On Tuesday, the self-described centrist cable news network CNN touted their unbiased coverage of politics in a press release. But, this week alone, CNN has frustrated both sides of the aisle with their refusal to allow professional talking point purveyors as much rope as they often receive in other venues. But what some may mistake for bias could also be construed as effective journalism. The bi-partisan frustration that has greeted CNN’s coverage of the 2012 race this week is, in a sense, a sign that they are doing their jobs.
On Tuesday, Politico’s Dylan Byers posted a release regarding CNN’s plans for the Democratic and Republican conventions in which the cable news network showcased its unbiased coverage.
As the only cable news channel that has not picked sides in this election, CNN has a unique lens with which to cover these conventions. In Tampa and in Charlotte, we will give both parties an opportunity to showcase their platforms while also asking tough questions of Republicans and Democrats. Coverage of the conventions will dominate our air over two weeks as CNN’s deep bench of anchors, political reporters and analysts help Americans make an informed choice about their vote.
“CNN has bet on the idea that Americans will ultimately favor nonpartisan political coverage. Now, they’re making it their primary selling point,” writes Byers.
This is certain to generate a hearty chortle from partisans on the left and the right who, in the last 24-hours alone, have ample evidence to prove that CNN’s coverage has been anything but “unbiased.”
Conservatives certainly do not have to reach far back in the archives to find a few examples of frustrating bias. On Monday night, Former House Speaker Newt Gingrich hammered prime time host Piers Morgan for asking why, in his estimation, Republican policies focus primarily on “looking after the very wealthy in America.” Gingrich wondered, smiling through the predictability of it all, why Morgan sounded like an “extension of the Obama campaign.”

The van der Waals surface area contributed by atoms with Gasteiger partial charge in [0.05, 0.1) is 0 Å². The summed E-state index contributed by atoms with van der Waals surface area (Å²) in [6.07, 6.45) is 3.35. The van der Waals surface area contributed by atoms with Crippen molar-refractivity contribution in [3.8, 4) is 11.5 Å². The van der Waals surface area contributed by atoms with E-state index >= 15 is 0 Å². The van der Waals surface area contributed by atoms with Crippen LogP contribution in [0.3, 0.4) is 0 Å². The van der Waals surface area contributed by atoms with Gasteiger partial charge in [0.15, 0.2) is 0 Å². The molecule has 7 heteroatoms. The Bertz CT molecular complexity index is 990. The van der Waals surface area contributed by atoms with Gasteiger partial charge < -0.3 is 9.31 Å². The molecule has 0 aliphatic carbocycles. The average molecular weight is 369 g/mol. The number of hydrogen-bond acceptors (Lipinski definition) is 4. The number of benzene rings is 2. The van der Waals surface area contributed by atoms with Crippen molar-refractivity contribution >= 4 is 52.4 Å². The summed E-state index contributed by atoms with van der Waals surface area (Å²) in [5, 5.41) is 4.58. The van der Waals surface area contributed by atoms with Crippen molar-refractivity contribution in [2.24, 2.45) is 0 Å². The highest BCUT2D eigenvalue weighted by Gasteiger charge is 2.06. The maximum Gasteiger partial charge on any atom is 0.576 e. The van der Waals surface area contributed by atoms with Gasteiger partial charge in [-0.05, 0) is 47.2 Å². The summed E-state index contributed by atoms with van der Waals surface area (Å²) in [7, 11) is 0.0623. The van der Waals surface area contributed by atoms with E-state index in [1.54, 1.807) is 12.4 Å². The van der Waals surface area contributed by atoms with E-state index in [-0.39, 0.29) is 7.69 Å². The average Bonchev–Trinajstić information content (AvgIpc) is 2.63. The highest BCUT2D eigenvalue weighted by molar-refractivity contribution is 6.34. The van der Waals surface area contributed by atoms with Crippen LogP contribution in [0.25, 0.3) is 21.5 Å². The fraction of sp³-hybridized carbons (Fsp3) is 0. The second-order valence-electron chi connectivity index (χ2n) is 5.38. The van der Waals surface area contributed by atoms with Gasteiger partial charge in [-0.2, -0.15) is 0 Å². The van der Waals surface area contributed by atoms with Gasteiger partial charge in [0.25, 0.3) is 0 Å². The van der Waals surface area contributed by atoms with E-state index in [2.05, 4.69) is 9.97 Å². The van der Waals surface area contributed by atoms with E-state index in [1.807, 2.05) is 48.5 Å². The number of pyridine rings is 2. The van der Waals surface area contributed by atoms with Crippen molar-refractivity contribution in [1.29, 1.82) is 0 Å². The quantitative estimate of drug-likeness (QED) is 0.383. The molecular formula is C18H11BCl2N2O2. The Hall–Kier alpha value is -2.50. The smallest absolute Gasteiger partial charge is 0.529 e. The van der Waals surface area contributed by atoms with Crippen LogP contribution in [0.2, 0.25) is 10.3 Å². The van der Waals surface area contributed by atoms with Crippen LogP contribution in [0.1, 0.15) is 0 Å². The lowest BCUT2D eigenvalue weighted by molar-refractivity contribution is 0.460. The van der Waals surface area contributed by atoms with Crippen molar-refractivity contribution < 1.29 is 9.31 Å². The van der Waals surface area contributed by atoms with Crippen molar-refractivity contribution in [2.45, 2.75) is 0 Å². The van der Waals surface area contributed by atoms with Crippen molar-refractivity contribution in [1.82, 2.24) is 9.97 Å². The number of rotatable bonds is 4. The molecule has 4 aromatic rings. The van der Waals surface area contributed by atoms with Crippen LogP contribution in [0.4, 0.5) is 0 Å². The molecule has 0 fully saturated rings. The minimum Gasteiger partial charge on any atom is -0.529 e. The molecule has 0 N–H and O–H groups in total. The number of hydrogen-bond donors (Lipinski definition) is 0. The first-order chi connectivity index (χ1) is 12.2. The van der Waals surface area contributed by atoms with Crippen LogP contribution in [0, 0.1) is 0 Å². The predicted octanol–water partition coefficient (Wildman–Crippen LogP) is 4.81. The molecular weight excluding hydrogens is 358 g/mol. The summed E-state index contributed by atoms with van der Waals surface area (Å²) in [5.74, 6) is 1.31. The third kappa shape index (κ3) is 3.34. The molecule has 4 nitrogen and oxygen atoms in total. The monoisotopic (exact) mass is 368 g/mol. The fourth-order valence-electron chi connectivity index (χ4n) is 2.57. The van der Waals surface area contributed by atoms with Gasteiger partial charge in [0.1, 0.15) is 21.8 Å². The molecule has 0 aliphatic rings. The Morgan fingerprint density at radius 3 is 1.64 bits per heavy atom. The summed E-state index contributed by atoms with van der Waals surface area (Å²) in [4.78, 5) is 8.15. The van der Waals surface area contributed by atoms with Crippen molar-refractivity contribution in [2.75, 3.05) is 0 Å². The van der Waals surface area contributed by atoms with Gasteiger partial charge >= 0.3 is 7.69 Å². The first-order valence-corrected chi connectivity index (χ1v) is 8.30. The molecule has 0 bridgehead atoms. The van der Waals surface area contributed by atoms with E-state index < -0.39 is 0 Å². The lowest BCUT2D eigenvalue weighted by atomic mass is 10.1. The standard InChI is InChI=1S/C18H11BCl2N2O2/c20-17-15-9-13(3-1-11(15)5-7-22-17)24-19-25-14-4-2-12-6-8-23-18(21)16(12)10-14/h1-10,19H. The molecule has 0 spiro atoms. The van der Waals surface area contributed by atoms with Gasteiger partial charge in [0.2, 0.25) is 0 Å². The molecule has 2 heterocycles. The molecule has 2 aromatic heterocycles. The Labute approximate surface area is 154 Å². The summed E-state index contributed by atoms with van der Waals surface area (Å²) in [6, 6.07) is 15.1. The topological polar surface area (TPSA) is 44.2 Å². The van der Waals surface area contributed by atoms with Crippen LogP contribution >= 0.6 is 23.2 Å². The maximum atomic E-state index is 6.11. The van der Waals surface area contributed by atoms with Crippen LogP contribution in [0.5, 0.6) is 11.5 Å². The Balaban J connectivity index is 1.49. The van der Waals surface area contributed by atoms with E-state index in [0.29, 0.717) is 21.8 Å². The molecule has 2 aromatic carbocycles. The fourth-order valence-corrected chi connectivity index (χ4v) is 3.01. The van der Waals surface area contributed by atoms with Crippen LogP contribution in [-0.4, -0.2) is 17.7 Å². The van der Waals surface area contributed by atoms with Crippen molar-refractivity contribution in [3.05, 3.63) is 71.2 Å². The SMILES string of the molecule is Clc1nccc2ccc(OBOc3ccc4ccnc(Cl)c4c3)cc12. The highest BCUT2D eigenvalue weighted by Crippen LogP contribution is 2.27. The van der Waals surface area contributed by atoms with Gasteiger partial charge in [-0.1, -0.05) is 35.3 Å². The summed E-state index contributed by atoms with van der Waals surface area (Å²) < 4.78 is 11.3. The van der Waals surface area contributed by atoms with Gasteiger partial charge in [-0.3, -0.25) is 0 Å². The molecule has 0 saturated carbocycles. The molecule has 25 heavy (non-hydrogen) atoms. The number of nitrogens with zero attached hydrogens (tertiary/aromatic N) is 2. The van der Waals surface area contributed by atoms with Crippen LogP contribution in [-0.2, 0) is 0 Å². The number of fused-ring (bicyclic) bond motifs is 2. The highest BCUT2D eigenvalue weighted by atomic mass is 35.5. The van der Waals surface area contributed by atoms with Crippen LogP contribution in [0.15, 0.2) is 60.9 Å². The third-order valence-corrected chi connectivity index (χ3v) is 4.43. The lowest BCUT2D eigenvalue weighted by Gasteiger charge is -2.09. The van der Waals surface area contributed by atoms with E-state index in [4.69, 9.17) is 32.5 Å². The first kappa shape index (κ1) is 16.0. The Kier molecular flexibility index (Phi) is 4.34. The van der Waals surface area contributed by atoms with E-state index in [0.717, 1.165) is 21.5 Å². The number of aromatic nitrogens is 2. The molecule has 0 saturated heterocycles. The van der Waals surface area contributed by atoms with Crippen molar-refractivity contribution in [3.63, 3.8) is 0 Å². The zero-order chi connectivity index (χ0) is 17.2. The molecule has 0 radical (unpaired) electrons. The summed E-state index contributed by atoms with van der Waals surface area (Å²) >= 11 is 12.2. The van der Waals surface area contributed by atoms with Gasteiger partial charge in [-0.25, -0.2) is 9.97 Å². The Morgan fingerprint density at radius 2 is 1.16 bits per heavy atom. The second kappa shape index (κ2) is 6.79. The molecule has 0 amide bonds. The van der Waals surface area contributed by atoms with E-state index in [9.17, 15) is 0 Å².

“I don’t want to sound disrespectful, but I do wonder sometimes if you guys all get off on a little club and learn a brand new mantra and then all repeat it mindlessly,” asked Gingrich. A fair question, when Morgan’s viewers are treated to talking points slightly less sophisticated than the average MoveOn.org sponsored protest sign.
Similarly, Romney campaign surrogate John Sununu was driven to telling Starting Point host Soledad O’Brien that she should affix an “Obama Bumper Sticker On Your Forehead” due to her repeating Democratic counterpoints to the charge that the Obama administration, through the Affordable Care Act, took $711 billion away from the Medicare budget.
This, along with a charge that O’Brien referred to a statement from to Sen. Ron Wyden’s office published on Talking Points Memo to attack a conservative guest, have been cause for much consternation on the right over CNN’s treatment of Republican guests.
But those conservatives forget that CNN’s Democratic guests often get the same treatment, albeit from different on air personalities.
The Situation Room anchor Wolf Blitzer hammered Democratic National Committee chairwoman Rep. Debbie Wasserman Schultz for confusing her talking points on Republicans’ proposed reforms to Medicare and stretching the truth.
It would have been easy to let Wasserman Schultz get away with PolitiFact’s 2011 lie of the year and simply move along – but Blitzer refused to do so. He forced her to issue a course correction before moving along.
Just last week, liberals couldn’t have been thrilled when Priorities USA PAC advisor Paul Begala tried to defend Sen. Harry Reid‘s evidence-free accusation that Mitt Romney paid nothing in taxes for ten years and was mocked, to his face, by colleague and host Anderson Cooper.
CNN, for all its ratings woes, adds a lot of value to the news and information marketplace. Like political fact checkers, who frustrate both sides of the political debate regularly with equal parts subjective and substantive value judgments, CNN frustrates both conservatives and liberals pretty equally. That must mean they’re doing something right.
Updated from its original posting.
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